Gotti Brothers Found Not Guilty Of Money Laundering

Gotti Brothers Found Not Guilty Of Money Laundering

NEW YORK — As they strolled up to Brooklyn’s federal courthouse Friday morning (December 2), Irv and Chris Gotti faced the prospect of up to two decades behind bars. More than eight hours later, Irv emerged from the very same courthouse
pumping his fists in the air in triumph. “We did it,” the rap mogul proclaimed.


NEW YORK — As they strolled up to Brooklyn’s federal courthouse Friday morning (December 2), Irv and Chris Gotti faced the prospect of up to two decades behind bars. More than eight hours later, Irv emerged from the very same courthouse
pumping his fists in the air in triumph. “We did it,” the rap mogul proclaimed.

On Friday afternoon a jury exonerated the Gotti brothers (born Irving and Christopher Lorenzo) on federal charges of money laundering and conspiracy to commit money laundering. With his arms wrapped around the Gotti defense team, Gerald Shargel and Gerald Lefcourt, Irv vowed to resume business as usual at the Inc. — business that’s been in a state of limbo since more than 50 government agents raided the label’s offices in early 2003.

“Me and my Inc. family, you’re going to be hearing some music,” he said, sporting a perma-grin as one of his biggest roster talents, a cigar-toting Ja Rule, circled the crush of reporters surrounding Irv. “I’m overjoyed. I am not getting in any more trouble — you can bet your bottom dollar on that one. Not even jaywalking. We never did anything. We were guilty of knowing someone from our neighborhood.”

That someone was Kenneth “Supreme” McGriff, a convicted drug dealer from Queens who was the inspiration for Wesley Snipes’ Nino Brown character in “New Jack City.” In its case against the Gotti brothers, the federal government tried to prove that Irv and Chris had, over several years, accepted shopping bags and shoe boxes overflowing with hundreds of thousands of dollars in illicitly gained cash. The prosecution accused the label heads of cleaning the tainted money by cutting legitimate checks to McGriff, written from the Inc.’s corporate bank accounts.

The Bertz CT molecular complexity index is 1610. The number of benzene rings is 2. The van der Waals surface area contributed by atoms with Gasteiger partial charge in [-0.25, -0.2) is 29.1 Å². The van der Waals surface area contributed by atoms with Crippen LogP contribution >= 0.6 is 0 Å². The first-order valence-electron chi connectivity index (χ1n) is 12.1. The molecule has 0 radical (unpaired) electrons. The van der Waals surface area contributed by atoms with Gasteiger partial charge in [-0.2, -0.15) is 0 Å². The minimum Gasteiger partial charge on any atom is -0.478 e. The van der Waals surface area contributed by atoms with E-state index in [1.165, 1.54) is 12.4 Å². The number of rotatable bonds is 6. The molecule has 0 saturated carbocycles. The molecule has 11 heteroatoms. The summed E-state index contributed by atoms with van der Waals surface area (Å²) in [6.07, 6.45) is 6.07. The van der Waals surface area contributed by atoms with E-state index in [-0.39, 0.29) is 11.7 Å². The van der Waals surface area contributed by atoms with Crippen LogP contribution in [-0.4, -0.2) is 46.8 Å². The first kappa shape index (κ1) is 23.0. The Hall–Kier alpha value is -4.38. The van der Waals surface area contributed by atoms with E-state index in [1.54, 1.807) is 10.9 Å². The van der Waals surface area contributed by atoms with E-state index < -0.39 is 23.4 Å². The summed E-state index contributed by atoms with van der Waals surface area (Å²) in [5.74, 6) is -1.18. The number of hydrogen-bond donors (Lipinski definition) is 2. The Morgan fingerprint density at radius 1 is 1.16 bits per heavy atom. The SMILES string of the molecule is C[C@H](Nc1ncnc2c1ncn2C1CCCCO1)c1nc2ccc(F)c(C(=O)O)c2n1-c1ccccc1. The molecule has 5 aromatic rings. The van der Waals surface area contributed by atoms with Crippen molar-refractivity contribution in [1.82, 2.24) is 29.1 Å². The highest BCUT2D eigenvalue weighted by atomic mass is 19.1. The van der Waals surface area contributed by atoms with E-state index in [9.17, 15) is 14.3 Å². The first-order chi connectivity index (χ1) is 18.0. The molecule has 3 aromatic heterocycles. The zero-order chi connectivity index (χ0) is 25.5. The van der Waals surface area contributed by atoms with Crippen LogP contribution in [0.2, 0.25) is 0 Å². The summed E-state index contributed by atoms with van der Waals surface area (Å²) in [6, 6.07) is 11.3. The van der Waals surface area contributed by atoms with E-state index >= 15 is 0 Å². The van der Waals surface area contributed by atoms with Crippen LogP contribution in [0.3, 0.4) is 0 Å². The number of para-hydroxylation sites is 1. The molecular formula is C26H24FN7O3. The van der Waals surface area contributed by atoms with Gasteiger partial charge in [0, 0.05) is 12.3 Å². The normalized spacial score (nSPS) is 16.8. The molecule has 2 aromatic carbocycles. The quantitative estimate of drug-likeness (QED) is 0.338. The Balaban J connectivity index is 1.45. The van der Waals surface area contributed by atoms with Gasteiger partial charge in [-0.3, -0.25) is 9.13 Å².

But, as one of the 12 jurors (eight men, four women) told the rabble of media outside the courthouse, they didn’t buy it. The juror, who would not provide his name, said the jury didn’t accept the credibility of the government’s witnesses: a cab driver, a former Inc. intern and two self-admitted career criminals who specialized in credit-card fraud and narcotics peddling. He added that the presence of celebrities like Jay-Z, Damon Dash, Fat Joe, Ja and Ashanti at the trial didn’t impact their final decision. “We were concerned about the facts,” he said.

Throughout the trial the defense argued that the Gottis didn’t take a penny of McGriff’s drug profits but did maintain an association with him because it afforded the moguls added street cred and helped ward off threats to their swelling empire.

An audible gasp resonated throughout Judge Edward Korman’s courtroom shortly after 6 p.m. when the announcement was made that the jury had reached a decision after 12 hours of deliberation. After the verdict was read, Irv and Chris buckled and shed tears of relief. Chris hugged his attorneys, Irv mouthed “Thank you” repeatedly to the jurors and the brothers’ supporters sobbed. Irv later said he’d recited “about 100″ Hail Marys in his head in the minutes before the four not-guilty verdicts were read.

Outside the courthouse the prosecutors — Sean Haran and Carolyn Pokorny — refused to comment on the verdict. Minutes later a celebration erupted, and Irv and Chris hugged the trial’s jurors.

“The jury stood up,” said Irv, who added two of the female jurors had told him they loved him and weren’t going to let anything bad happen to him or his brother. “In this case, the government had it 100 percent wrong. They went after me because of someone I know. I would never have worked this hard, from nothing to having millions of dollars, to jeopardize it with something stupid or illegal. It’s not in my make. Everything this case was about was, if you’re from the ‘hood and you come up and do well, don’t help anyone from there — leave ‘em. I’m a good guy. They tried to take my life. I didn’t do any of that sh–.”

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